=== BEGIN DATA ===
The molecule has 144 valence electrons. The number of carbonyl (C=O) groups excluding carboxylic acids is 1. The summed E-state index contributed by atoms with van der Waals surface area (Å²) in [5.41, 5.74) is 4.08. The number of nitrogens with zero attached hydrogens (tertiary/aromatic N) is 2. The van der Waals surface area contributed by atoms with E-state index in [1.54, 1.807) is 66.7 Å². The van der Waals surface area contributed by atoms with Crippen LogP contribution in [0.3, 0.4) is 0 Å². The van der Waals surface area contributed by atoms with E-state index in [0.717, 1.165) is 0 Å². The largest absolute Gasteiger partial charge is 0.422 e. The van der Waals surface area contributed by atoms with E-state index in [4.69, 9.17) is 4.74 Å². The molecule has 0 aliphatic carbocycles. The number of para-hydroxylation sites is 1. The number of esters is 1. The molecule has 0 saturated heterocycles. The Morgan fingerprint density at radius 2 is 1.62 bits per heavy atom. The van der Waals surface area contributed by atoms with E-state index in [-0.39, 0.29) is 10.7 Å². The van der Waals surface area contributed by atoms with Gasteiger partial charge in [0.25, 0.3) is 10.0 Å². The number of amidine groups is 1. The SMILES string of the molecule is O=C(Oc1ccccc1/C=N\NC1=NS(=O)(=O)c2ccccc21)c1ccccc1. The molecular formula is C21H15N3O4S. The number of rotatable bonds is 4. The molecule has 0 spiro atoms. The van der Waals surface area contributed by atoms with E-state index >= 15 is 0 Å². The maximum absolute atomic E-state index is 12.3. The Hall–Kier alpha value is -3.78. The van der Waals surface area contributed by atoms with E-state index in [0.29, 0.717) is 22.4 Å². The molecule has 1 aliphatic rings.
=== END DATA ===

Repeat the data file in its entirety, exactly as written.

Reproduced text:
The molecule has 144 valence electrons. The number of carbonyl (C=O) groups excluding carboxylic acids is 1. The summed E-state index contributed by atoms with van der Waals surface area (Å²) in [5.41, 5.74) is 4.08. The number of nitrogens with zero attached hydrogens (tertiary/aromatic N) is 2. The van der Waals surface area contributed by atoms with E-state index in [1.54, 1.807) is 66.7 Å². The van der Waals surface area contributed by atoms with Crippen LogP contribution in [0.3, 0.4) is 0 Å². The van der Waals surface area contributed by atoms with E-state index in [0.717, 1.165) is 0 Å². The largest absolute Gasteiger partial charge is 0.422 e. The van der Waals surface area contributed by atoms with E-state index in [4.69, 9.17) is 4.74 Å². The molecule has 0 aliphatic carbocycles. The number of para-hydroxylation sites is 1. The number of esters is 1. The molecule has 0 saturated heterocycles. The Morgan fingerprint density at radius 2 is 1.62 bits per heavy atom. The van der Waals surface area contributed by atoms with E-state index in [-0.39, 0.29) is 10.7 Å². The van der Waals surface area contributed by atoms with Gasteiger partial charge in [0.25, 0.3) is 10.0 Å². The number of amidine groups is 1. The SMILES string of the molecule is O=C(Oc1ccccc1/C=N\NC1=NS(=O)(=O)c2ccccc21)c1ccccc1. The molecular formula is C21H15N3O4S. The number of rotatable bonds is 4. The molecule has 0 spiro atoms. The van der Waals surface area contributed by atoms with E-state index >= 15 is 0 Å². The maximum absolute atomic E-state index is 12.3. The Hall–Kier alpha value is -3.78. The van der Waals surface area contributed by atoms with E-state index in [0.29, 0.717) is 22.4 Å². The molecule has 1 aliphatic rings.